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  1. Echoing human security principles, the 2030 Agenda for Sustainable Development emphasizes a “world free of poverty, hunger, disease and want … free of fear and violence … with equitable and ...

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    For more information, watch sessions on the Global Economic Outlook, the Global Science Outlook and The Future of Consumption from our Annual Meeting 2017.

    As Brexit and Donald Trumps victory show, predicting even the immediate future is no easy feat. When it comes to what our world will look like in the medium-term how we will organise our cities, where we will get our power from, what we will eat, what it will mean to be a refugee it gets even trickier. But imagining the societies of tomorrow can give us a fresh perspective on the challenges and opportunities of today. We asked experts from our Global Future Councils for their take on the world in 2030, and these are the results, from the death of shopping to the resurgence of the nation state. 1. All products will have become services. I don't own anything. I don't own a car. I don't own a house. I don't own any appliances or any clothes, writes Danish MP Ida Auken. Shopping is a distant memory in the city of 2030, whose inhabitants have cracked clean energy and borrow what they need on demand. It sounds utopian, until she mentions that her every move is tracked and outside the city live swathes of discontents, the ultimate depiction of a society split in two.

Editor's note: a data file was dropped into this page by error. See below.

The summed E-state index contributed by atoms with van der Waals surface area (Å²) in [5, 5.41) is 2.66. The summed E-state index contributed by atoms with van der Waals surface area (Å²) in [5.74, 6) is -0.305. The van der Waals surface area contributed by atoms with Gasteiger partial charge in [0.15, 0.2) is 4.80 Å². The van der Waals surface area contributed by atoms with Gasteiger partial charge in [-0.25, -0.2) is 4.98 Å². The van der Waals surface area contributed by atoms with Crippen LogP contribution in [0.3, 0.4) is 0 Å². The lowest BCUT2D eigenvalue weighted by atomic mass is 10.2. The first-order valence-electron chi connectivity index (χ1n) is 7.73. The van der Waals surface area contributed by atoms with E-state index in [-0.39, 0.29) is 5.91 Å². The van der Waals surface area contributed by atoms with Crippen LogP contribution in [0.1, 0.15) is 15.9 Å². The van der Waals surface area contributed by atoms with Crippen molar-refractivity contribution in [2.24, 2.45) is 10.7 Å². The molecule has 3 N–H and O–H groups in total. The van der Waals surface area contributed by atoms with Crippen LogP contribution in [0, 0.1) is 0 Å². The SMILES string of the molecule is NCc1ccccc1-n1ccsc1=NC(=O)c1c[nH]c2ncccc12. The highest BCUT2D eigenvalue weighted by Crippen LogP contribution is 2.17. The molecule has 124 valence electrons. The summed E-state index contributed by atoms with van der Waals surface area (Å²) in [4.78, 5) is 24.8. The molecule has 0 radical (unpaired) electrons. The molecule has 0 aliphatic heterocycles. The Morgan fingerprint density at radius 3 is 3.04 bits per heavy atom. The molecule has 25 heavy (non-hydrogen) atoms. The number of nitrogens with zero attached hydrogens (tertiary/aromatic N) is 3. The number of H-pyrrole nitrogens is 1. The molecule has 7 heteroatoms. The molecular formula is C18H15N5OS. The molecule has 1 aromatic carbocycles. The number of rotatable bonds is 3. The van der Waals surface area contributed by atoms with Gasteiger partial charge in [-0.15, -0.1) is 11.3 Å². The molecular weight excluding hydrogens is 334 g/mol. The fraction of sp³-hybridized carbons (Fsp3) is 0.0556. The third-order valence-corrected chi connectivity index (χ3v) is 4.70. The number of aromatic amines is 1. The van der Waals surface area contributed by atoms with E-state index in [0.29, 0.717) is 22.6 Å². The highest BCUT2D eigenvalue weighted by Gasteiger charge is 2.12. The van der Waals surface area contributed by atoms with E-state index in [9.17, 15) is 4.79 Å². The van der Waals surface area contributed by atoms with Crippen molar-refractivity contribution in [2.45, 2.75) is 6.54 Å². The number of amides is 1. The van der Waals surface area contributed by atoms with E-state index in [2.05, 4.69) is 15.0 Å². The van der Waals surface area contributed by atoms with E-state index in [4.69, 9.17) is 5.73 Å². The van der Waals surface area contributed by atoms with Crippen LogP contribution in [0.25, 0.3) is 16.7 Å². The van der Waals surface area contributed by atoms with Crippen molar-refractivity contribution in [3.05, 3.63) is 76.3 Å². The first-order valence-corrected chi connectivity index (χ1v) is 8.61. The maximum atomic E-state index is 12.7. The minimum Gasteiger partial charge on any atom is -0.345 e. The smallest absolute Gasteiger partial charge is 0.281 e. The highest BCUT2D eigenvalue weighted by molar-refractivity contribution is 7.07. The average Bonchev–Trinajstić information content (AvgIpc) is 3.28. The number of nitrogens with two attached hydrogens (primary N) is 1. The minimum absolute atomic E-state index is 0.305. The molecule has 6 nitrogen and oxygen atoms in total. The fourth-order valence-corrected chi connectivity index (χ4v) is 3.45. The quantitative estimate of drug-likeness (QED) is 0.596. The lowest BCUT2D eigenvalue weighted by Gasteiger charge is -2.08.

8. By the 2030s, we'll be ready to move humans toward the Red Planet. Whats more, once we get there, well probably discover evidence of alien life, writes Ellen Stofan, Chief Scientist at NASA. Big science will help us to answer big questions about life on earth, as well as opening up practical applications for space technology.

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    How has film changed over the years?

    What does the UN resolve to do between now and 2030?

    How can human security help achieve Agenda 2030?

    What are the recent innovations in the film industry?

  3. become real. The role of Network 2030 is to identify the right set of network technologies required to deliver these applications. To be exact, it is scoped to serve up the communication needs of our society in the year 2030: its purpose remains to address new capabilities of both public and private wireline or fixed networks.